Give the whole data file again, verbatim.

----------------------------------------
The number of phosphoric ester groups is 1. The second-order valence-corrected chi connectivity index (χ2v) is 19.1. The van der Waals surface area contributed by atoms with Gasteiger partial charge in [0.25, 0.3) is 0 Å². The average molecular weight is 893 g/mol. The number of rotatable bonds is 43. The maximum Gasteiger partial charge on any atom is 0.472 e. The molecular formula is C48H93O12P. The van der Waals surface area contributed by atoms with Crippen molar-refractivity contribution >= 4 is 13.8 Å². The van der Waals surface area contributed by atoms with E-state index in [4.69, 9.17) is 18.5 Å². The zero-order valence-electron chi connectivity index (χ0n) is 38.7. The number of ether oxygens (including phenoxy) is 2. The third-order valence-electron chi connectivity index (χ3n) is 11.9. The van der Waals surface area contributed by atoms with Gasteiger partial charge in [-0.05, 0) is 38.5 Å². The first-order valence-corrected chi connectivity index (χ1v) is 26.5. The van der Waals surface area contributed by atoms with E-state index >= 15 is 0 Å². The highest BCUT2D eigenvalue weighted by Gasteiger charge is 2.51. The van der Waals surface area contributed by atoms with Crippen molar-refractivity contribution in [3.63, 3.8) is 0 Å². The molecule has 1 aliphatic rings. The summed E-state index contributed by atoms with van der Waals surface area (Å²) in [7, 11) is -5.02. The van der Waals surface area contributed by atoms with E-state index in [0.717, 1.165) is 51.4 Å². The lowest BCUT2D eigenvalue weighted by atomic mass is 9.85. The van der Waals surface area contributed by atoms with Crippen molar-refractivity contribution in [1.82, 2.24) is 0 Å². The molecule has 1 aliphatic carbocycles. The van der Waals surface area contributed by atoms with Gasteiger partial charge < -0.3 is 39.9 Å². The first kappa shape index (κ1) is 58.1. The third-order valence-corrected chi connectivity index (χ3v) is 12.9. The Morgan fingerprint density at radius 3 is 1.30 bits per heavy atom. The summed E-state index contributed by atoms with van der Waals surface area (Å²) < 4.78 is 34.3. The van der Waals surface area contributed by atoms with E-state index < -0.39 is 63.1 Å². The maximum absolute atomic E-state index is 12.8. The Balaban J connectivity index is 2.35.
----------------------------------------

The number of phosphoric ester groups is 1. The second-order valence-corrected chi connectivity index (χ2v) is 19.1. The van der Waals surface area contributed by atoms with Gasteiger partial charge in [0.25, 0.3) is 0 Å². The average molecular weight is 893 g/mol. The number of rotatable bonds is 43. The maximum Gasteiger partial charge on any atom is 0.472 e. The molecular formula is C48H93O12P. The van der Waals surface area contributed by atoms with Crippen molar-refractivity contribution >= 4 is 13.8 Å². The van der Waals surface area contributed by atoms with E-state index in [4.69, 9.17) is 18.5 Å². The zero-order valence-electron chi connectivity index (χ0n) is 38.7. The number of ether oxygens (including phenoxy) is 2. The third-order valence-electron chi connectivity index (χ3n) is 11.9. The van der Waals surface area contributed by atoms with Gasteiger partial charge in [-0.05, 0) is 38.5 Å². The first-order valence-corrected chi connectivity index (χ1v) is 26.5. The van der Waals surface area contributed by atoms with E-state index >= 15 is 0 Å². The highest BCUT2D eigenvalue weighted by Gasteiger charge is 2.51. The van der Waals surface area contributed by atoms with Crippen molar-refractivity contribution in [3.63, 3.8) is 0 Å². The molecule has 1 aliphatic rings. The summed E-state index contributed by atoms with van der Waals surface area (Å²) in [7, 11) is -5.02. The van der Waals surface area contributed by atoms with E-state index in [0.717, 1.165) is 51.4 Å². The lowest BCUT2D eigenvalue weighted by atomic mass is 9.85. The van der Waals surface area contributed by atoms with Crippen molar-refractivity contribution in [1.82, 2.24) is 0 Å². The molecule has 1 aliphatic carbocycles. The van der Waals surface area contributed by atoms with Gasteiger partial charge < -0.3 is 39.9 Å². The first kappa shape index (κ1) is 58.1. The third-order valence-corrected chi connectivity index (χ3v) is 12.9. The Morgan fingerprint density at radius 3 is 1.30 bits per heavy atom. The summed E-state index contributed by atoms with van der Waals surface area (Å²) < 4.78 is 34.3. The van der Waals surface area contributed by atoms with E-state index < -0.39 is 63.1 Å². The maximum absolute atomic E-state index is 12.8. The Balaban J connectivity index is 2.35.